The New Public Diplomacy
Skeptics who treat the term “public diplomacy” as a mere euphemism for propaganda miss the point
The world of traditional power politics was typically about whose military or economy would win. In today’s information age, politics is also about whose "story" wins.
National narratives are, indeed, a type of currency. Governments compete with each other and with other organizations to enhance their own credibility and weaken that of their opponents. Witness the contest between the government and protesters after the Iranian elections in June 2009, in which the Internet and Twitter played crucial roles, or the recent controversy between Google and China.
Reputation has always mattered in world politics, but credibility has become crucial because of a "paradox of plenty." When information is plentiful, the scarce resource is attention. Under the new conditions, a soft sell may, more than ever, prove more effective than a hard sell.
For example, the relative independence of the BBC, sometimes a source of consternation to British governments, has paid rich dividends in credibility, as illustrated by this account of Tanzanian President Jakaya Kikwete’s day: "He rises at dawn, listens to the BBC World Service, then scans the Tanzanian press."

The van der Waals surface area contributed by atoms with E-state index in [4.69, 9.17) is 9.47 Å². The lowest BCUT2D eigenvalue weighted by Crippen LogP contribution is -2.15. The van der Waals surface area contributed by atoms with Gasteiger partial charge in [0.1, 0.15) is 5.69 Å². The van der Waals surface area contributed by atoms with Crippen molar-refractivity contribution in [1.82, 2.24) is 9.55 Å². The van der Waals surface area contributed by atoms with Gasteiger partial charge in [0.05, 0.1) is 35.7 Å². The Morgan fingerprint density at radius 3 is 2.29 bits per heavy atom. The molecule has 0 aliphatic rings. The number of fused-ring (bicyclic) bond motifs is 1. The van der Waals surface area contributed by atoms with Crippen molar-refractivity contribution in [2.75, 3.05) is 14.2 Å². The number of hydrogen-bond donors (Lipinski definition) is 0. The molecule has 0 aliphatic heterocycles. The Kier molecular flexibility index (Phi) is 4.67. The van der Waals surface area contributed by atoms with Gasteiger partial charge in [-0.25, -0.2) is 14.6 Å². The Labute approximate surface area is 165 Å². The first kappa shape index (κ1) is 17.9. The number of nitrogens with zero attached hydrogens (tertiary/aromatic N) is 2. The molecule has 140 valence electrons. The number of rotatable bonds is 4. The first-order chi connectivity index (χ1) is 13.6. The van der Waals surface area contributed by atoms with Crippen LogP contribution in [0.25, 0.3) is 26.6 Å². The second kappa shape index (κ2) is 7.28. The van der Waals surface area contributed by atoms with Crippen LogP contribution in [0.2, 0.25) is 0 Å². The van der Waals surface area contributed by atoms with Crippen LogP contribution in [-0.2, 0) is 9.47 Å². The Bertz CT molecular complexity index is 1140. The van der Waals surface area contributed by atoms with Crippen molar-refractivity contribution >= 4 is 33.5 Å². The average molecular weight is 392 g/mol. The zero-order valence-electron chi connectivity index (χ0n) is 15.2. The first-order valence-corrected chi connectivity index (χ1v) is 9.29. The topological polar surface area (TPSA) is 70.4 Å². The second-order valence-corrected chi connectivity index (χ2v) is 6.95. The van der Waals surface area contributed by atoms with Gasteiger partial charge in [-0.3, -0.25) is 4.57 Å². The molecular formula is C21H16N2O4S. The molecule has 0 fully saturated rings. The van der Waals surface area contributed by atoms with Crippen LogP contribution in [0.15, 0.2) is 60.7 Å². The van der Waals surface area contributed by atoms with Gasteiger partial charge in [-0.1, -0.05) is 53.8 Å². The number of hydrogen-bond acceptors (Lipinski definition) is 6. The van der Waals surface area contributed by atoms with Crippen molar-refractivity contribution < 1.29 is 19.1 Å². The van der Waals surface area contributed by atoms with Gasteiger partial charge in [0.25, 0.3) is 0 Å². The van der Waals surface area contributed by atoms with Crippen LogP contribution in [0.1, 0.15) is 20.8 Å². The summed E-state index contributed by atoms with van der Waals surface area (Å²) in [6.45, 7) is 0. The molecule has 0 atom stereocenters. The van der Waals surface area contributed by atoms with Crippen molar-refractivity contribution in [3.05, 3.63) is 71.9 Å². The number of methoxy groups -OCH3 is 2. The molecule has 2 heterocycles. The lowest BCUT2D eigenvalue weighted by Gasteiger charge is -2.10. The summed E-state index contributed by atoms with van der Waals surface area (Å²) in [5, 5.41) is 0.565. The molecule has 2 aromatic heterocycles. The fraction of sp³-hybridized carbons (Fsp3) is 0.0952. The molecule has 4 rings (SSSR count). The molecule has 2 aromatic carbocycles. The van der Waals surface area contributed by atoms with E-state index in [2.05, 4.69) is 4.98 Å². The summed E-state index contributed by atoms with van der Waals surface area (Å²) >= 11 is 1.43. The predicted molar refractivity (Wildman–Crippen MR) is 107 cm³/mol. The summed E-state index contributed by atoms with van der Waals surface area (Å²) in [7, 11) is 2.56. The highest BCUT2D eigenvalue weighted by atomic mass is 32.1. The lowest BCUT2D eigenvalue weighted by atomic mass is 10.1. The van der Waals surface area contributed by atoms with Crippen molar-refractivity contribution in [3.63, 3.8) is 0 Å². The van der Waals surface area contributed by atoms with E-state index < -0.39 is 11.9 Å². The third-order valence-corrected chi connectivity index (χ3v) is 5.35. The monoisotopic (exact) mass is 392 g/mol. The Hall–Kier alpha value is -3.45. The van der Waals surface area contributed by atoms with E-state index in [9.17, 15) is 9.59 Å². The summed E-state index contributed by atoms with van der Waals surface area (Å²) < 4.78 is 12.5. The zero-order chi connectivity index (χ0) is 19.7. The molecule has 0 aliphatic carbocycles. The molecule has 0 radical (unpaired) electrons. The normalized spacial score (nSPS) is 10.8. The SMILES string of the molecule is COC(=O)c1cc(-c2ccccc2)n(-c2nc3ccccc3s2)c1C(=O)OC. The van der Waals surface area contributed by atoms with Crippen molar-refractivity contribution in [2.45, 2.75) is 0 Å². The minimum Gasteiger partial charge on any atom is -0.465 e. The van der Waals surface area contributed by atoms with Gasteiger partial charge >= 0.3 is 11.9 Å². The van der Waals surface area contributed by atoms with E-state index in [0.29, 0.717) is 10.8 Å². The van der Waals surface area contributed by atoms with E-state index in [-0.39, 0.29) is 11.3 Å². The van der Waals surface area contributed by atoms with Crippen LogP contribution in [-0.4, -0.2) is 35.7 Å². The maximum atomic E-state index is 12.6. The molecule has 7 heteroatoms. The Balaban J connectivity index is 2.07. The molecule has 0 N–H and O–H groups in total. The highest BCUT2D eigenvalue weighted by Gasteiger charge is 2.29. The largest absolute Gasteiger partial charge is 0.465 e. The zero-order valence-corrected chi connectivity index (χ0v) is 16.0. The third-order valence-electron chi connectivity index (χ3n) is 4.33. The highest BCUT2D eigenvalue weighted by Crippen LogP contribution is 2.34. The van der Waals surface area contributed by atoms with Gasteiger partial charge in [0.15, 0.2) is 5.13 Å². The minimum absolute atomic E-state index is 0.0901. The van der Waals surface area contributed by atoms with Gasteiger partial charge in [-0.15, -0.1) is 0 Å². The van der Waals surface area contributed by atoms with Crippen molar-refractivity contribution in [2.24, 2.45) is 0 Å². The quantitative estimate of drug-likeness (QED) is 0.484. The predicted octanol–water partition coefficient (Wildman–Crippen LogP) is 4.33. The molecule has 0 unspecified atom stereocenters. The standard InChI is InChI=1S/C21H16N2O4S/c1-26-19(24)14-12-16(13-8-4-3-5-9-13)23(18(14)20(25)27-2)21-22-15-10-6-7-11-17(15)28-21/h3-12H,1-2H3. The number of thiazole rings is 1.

Skeptics who treat the term "public diplomacy" as a mere euphemism for propaganda miss the point. Simple propaganda is counterproductive as public diplomacy. Nor is public diplomacy merely a public-relations campaign. Public diplomacy also involves building long-term relationships that create an enabling environment for government policies.
The contribution of direct government information to long-term cultural relationships varies with three dimensions or stages of public diplomacy, and all three are important. The first and most immediate dimension is daily communications, which involves explaining the context of domestic and foreign-policy decisions. This dimension also involves preparation for dealing with crises. If there is a vacuum in information after an event, others will rush in to fill it.